Some state legislators are also skeptical that real action will happen June 19, the date the governor says he wants the General Assembly back in session.
“He tried that last year, and it didn’t work. I’d suggest he seriously, seriously consider the drawing board before he invites us back to Springfield. It’s a risky play for him unless he’s pretty sure he’s got a solid agreement and therefore some solid votes,” House majority leader Barbara Flynn Currie (D) told the Chicago Sun-Times Friday.
The paralysis reflects “the unwillingness” of state leaders to seriously confront reform, especially because that would mean disappointing or angering public-sector unions, says Lawrence Msall, president of the Civic Federation, an advocacy and research organization in Chicago.
The legislature has not been able to reach a compromise on how to confront the pension crisis since it voted down two different plans offered by each of its majority leaders – House Speaker Michael Madigan (D) and Senate President John Cullerton (D).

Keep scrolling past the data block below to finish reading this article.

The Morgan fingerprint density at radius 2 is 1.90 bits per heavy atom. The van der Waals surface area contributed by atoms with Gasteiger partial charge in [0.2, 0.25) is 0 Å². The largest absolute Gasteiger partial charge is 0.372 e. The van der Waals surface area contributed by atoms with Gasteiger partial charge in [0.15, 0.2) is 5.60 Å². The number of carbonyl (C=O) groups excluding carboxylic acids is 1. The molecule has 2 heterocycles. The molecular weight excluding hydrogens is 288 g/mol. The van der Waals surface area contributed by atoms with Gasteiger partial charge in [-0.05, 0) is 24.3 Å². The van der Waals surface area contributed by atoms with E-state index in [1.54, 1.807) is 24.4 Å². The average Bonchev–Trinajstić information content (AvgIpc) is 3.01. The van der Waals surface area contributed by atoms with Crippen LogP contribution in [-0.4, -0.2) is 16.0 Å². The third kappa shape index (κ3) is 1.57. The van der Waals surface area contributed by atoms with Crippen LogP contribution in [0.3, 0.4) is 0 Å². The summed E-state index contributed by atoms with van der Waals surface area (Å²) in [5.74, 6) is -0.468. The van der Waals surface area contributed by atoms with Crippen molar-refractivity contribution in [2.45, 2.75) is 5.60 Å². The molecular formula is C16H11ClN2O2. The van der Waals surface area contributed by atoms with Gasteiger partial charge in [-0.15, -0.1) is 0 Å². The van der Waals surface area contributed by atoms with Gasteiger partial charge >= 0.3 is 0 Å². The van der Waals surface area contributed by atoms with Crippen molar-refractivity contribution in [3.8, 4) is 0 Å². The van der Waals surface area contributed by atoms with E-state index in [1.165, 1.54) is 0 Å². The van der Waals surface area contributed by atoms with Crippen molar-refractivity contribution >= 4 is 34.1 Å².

Speaker Madigan’s plan would have raised the retirement age for public employees, required state workers to contribute more toward their retirement, and reduced cost-of-living adjustments for current retirees. Opposition to that plan was particularly strong from Teamsters union representatives working for the Metropolitan Water Reclamation District of Greater Chicago, which represents about 2,000 workers and carries $1 billion in unfunded liability.
The Senate bill “is more agreeable to unions,” Giertz says, because it offers workers the choice between the current system and Madigan’s proposal for a higher worker contribution rate. However, if workers choose the current system, any pay raise they receive won't be applied to their pensions.